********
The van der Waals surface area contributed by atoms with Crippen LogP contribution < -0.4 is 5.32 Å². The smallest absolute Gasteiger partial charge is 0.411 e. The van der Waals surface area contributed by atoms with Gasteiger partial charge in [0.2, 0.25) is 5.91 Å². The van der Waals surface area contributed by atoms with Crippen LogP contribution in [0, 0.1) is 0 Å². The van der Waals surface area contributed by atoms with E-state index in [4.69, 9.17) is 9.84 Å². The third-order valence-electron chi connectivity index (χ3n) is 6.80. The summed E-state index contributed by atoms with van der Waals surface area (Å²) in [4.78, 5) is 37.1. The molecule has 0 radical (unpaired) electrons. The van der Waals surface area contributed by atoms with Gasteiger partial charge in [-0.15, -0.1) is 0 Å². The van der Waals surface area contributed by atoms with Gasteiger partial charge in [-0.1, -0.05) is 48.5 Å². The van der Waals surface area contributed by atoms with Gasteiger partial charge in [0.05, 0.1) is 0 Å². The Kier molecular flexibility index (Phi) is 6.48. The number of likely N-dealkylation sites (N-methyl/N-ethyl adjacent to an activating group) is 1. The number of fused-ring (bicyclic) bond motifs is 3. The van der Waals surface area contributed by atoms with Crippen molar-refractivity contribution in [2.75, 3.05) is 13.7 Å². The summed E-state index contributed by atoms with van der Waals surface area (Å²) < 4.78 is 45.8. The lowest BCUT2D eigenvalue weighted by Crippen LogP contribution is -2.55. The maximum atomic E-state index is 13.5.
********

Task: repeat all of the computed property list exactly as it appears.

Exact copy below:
The van der Waals surface area contributed by atoms with Crippen LogP contribution < -0.4 is 5.32 Å². The smallest absolute Gasteiger partial charge is 0.411 e. The van der Waals surface area contributed by atoms with Gasteiger partial charge in [0.2, 0.25) is 5.91 Å². The van der Waals surface area contributed by atoms with Crippen LogP contribution in [0, 0.1) is 0 Å². The van der Waals surface area contributed by atoms with E-state index in [4.69, 9.17) is 9.84 Å². The third-order valence-electron chi connectivity index (χ3n) is 6.80. The summed E-state index contributed by atoms with van der Waals surface area (Å²) in [4.78, 5) is 37.1. The molecule has 0 radical (unpaired) electrons. The van der Waals surface area contributed by atoms with Gasteiger partial charge in [-0.15, -0.1) is 0 Å². The van der Waals surface area contributed by atoms with Gasteiger partial charge in [-0.1, -0.05) is 48.5 Å². The van der Waals surface area contributed by atoms with Gasteiger partial charge in [0.05, 0.1) is 0 Å². The Kier molecular flexibility index (Phi) is 6.48. The number of likely N-dealkylation sites (N-methyl/N-ethyl adjacent to an activating group) is 1. The number of fused-ring (bicyclic) bond motifs is 3. The van der Waals surface area contributed by atoms with Crippen molar-refractivity contribution in [2.75, 3.05) is 13.7 Å². The summed E-state index contributed by atoms with van der Waals surface area (Å²) < 4.78 is 45.8. The lowest BCUT2D eigenvalue weighted by Crippen LogP contribution is -2.55. The maximum atomic E-state index is 13.5.